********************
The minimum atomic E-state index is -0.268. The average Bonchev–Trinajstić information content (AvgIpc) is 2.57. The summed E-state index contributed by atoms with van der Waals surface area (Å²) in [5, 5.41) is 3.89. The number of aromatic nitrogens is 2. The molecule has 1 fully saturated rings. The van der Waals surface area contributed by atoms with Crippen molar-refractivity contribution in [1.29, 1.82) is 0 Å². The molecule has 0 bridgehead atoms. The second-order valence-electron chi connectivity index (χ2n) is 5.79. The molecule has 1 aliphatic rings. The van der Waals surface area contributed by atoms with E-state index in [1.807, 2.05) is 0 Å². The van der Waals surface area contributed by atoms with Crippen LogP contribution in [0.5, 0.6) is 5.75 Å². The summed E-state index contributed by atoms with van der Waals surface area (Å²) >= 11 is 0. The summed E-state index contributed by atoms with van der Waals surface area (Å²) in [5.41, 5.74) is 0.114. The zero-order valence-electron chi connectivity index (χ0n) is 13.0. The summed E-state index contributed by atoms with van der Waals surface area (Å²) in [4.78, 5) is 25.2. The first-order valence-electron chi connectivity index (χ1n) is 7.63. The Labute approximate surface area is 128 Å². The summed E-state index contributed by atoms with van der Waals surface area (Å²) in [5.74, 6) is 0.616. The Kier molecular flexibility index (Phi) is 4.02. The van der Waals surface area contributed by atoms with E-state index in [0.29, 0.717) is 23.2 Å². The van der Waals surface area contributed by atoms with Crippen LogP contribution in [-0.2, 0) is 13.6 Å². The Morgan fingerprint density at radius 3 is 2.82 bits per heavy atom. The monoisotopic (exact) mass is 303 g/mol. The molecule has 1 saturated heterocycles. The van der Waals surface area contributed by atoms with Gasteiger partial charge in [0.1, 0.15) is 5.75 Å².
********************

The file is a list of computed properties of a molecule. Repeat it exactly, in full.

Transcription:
The minimum atomic E-state index is -0.268. The average Bonchev–Trinajstić information content (AvgIpc) is 2.57. The summed E-state index contributed by atoms with van der Waals surface area (Å²) in [5, 5.41) is 3.89. The number of aromatic nitrogens is 2. The molecule has 1 fully saturated rings. The van der Waals surface area contributed by atoms with Crippen molar-refractivity contribution in [1.29, 1.82) is 0 Å². The molecule has 0 bridgehead atoms. The second-order valence-electron chi connectivity index (χ2n) is 5.79. The molecule has 1 aliphatic rings. The van der Waals surface area contributed by atoms with E-state index in [1.807, 2.05) is 0 Å². The van der Waals surface area contributed by atoms with Crippen LogP contribution in [0.5, 0.6) is 5.75 Å². The summed E-state index contributed by atoms with van der Waals surface area (Å²) >= 11 is 0. The summed E-state index contributed by atoms with van der Waals surface area (Å²) in [5.41, 5.74) is 0.114. The zero-order valence-electron chi connectivity index (χ0n) is 13.0. The summed E-state index contributed by atoms with van der Waals surface area (Å²) in [4.78, 5) is 25.2. The first-order valence-electron chi connectivity index (χ1n) is 7.63. The Labute approximate surface area is 128 Å². The summed E-state index contributed by atoms with van der Waals surface area (Å²) in [5.74, 6) is 0.616. The Kier molecular flexibility index (Phi) is 4.02. The van der Waals surface area contributed by atoms with E-state index in [0.29, 0.717) is 23.2 Å². The van der Waals surface area contributed by atoms with Crippen LogP contribution in [-0.2, 0) is 13.6 Å². The Morgan fingerprint density at radius 3 is 2.82 bits per heavy atom. The monoisotopic (exact) mass is 303 g/mol. The molecule has 1 saturated heterocycles. The van der Waals surface area contributed by atoms with Gasteiger partial charge in [0.1, 0.15) is 5.75 Å².